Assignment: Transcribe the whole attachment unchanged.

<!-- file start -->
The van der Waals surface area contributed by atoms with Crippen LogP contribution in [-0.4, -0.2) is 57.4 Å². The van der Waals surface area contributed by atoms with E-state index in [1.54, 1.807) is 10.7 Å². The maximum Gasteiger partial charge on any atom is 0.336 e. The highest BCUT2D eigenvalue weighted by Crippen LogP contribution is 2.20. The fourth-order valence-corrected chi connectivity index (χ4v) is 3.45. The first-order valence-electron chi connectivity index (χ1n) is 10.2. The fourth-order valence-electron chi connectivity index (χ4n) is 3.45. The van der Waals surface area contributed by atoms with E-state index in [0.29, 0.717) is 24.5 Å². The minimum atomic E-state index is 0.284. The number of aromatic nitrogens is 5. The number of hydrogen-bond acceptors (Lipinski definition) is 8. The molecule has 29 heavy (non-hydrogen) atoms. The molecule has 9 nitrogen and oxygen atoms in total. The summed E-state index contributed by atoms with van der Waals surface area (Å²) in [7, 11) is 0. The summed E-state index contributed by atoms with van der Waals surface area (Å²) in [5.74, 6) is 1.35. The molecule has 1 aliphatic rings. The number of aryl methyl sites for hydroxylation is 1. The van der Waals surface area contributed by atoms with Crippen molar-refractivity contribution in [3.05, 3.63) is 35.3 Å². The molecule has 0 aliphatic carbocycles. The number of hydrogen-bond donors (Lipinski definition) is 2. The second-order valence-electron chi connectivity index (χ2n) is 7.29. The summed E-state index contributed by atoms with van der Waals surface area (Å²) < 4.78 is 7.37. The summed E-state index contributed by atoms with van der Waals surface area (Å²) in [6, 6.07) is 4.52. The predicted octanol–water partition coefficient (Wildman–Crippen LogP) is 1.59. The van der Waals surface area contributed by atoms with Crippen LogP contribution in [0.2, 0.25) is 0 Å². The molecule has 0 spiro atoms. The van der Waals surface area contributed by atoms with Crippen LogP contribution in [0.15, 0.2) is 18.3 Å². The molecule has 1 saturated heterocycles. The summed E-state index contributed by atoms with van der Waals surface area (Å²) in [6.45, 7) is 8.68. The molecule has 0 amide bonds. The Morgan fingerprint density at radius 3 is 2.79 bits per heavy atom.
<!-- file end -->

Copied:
The van der Waals surface area contributed by atoms with Crippen LogP contribution in [-0.4, -0.2) is 57.4 Å². The van der Waals surface area contributed by atoms with E-state index in [1.54, 1.807) is 10.7 Å². The maximum Gasteiger partial charge on any atom is 0.336 e. The highest BCUT2D eigenvalue weighted by Crippen LogP contribution is 2.20. The fourth-order valence-corrected chi connectivity index (χ4v) is 3.45. The first-order valence-electron chi connectivity index (χ1n) is 10.2. The fourth-order valence-electron chi connectivity index (χ4n) is 3.45. The van der Waals surface area contributed by atoms with E-state index in [0.29, 0.717) is 24.5 Å². The minimum atomic E-state index is 0.284. The number of aromatic nitrogens is 5. The number of hydrogen-bond acceptors (Lipinski definition) is 8. The molecule has 29 heavy (non-hydrogen) atoms. The molecule has 9 nitrogen and oxygen atoms in total. The summed E-state index contributed by atoms with van der Waals surface area (Å²) in [7, 11) is 0. The summed E-state index contributed by atoms with van der Waals surface area (Å²) in [5.74, 6) is 1.35. The molecule has 1 aliphatic rings. The number of aryl methyl sites for hydroxylation is 1. The van der Waals surface area contributed by atoms with Crippen molar-refractivity contribution in [3.05, 3.63) is 35.3 Å². The molecule has 0 aliphatic carbocycles. The number of hydrogen-bond donors (Lipinski definition) is 2. The second-order valence-electron chi connectivity index (χ2n) is 7.29. The summed E-state index contributed by atoms with van der Waals surface area (Å²) < 4.78 is 7.37. The summed E-state index contributed by atoms with van der Waals surface area (Å²) in [6, 6.07) is 4.52. The predicted octanol–water partition coefficient (Wildman–Crippen LogP) is 1.59. The van der Waals surface area contributed by atoms with Crippen LogP contribution in [0.2, 0.25) is 0 Å². The molecule has 0 spiro atoms. The van der Waals surface area contributed by atoms with Crippen LogP contribution in [0.15, 0.2) is 18.3 Å². The molecule has 1 saturated heterocycles. The summed E-state index contributed by atoms with van der Waals surface area (Å²) in [6.45, 7) is 8.68. The molecule has 0 amide bonds. The Morgan fingerprint density at radius 3 is 2.79 bits per heavy atom.